Today marks the first major phase of Coram’s ambitious new Voices Through Time: The Story of Care programme, with the help of volunteer transcribers, to digitise its archive dating back to when it was established as the Foundling Hospital in 1739.
Funded by the National Lottery Heritage Fund, the programme will see the digitisation of 25% of the archive, around 112,000 pages of the most fragile records, bringing to life the personal stories of the children who grew up in London’s Foundling Hospital, the UK’s first dedicated home for children whose parents were unable to care for them. The content will be made accessible online on this website, alongside an interactive timeline of care, illuminating the history of the birthplace of social care, with the legal, social and cultural milestones in the story.
We are calling for volunteers to help with transcribing the documents online, starting with the General Registers, which record the details of children admitted to the Foundling Hospital from 1741. Other materials that will be digitised during the four-year project include the petition letters from mothers appealing for their children to be able to live in the Hospital, and books containing fabric tokens left as a symbol of the connection of children and their mothers.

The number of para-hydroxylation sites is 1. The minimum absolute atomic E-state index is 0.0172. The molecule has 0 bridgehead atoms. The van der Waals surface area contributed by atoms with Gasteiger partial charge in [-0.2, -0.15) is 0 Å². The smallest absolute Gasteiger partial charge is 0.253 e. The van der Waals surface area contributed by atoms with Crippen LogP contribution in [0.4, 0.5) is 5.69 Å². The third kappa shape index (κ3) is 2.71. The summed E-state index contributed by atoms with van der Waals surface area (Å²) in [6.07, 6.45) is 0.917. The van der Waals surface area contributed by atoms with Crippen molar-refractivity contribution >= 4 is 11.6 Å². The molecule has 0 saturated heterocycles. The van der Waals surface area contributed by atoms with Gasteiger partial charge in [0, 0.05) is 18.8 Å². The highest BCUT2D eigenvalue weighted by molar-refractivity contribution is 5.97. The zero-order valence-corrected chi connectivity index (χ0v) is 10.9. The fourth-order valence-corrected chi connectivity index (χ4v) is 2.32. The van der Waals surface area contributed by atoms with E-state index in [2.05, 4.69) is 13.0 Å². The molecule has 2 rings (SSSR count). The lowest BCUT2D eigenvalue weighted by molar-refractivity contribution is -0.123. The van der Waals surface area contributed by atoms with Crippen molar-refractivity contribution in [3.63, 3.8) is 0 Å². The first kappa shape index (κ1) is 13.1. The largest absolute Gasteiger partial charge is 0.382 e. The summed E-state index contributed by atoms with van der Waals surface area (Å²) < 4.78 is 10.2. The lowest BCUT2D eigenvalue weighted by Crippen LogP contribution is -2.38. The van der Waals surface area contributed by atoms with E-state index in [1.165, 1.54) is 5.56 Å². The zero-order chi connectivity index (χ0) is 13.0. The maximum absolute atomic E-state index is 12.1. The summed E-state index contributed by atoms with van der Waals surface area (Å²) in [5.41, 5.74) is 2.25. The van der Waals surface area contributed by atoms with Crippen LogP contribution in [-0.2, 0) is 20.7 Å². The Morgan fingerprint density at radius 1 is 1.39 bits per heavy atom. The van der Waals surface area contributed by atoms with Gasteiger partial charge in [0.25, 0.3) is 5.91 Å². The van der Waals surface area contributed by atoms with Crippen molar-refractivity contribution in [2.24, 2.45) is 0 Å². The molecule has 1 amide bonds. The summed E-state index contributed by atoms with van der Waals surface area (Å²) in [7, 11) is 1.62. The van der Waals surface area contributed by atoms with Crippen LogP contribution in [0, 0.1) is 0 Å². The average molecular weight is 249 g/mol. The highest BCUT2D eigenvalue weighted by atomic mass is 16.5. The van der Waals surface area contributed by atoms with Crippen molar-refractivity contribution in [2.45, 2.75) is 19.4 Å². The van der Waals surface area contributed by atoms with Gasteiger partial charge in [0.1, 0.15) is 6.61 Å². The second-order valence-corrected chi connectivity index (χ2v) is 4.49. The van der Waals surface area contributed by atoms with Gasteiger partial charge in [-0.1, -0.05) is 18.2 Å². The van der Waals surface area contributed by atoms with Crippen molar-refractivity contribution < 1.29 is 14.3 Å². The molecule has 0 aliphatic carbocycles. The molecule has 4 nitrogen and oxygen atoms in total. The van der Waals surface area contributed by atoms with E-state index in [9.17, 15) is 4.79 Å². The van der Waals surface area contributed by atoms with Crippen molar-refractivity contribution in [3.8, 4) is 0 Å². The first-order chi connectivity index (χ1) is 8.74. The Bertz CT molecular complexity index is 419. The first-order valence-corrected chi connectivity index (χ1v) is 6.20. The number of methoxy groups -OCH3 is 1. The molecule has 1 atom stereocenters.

Coram’s Foundling Hospital archive, which is housed at the London Metropolitan Archives (LMA), extends over 245 linear metres of records and contains these intriguing stories and 25,000 more, tracing children’s lives throughout their time at the Foundling Hospital and beyond.
As the government embarks on an independent review of children’s social care, it is more important than ever to examine and learn from the narrative of our collective history, charting the key moments in the evolution of children’s rights, policy and practice and to hear directly from children and young people today about their views and aspirations for the future of care.
When transcription of the materials is complete, they will be brought to life both for new audiences to view online in our archive and safeguarded for future generations.
The website will also feature content from care-experienced young people today, who are taking part in a series of creative projects engaging with the archive to understand and share their own stories of care.
Dr Carol Homden, CEO of Coram, said: “Coram’s archive represents an unbroken institutional narrative from our establishment as The Foundling Hospital in 1739 to the present day as a group of specialist organisations at the heart of the children’s sector. It tells us about the daily lives of children and their mothers and the agonising choices they faced in what was a very different time but also the enduring issues and challenges of care which continue today.
“It is our duty to ensure its long-term preservation of this precious archive for future generations and to work with young people in care today to explore their heritage and stories and tackle the issues they continue to face, feeling overlooked and misunderstood by the wider public. This is why the young people’s voice is at the heart of this work, enabling them to engage with the past, explore the present and influence the future of care.”
Volunteer opportunities for the programme take place online using global volunteering platform Zooniverse and involve transcribing portions of text in the historical documents. Volunteering is open to everyone with access to the internet – no specialist background, training or expertise is required.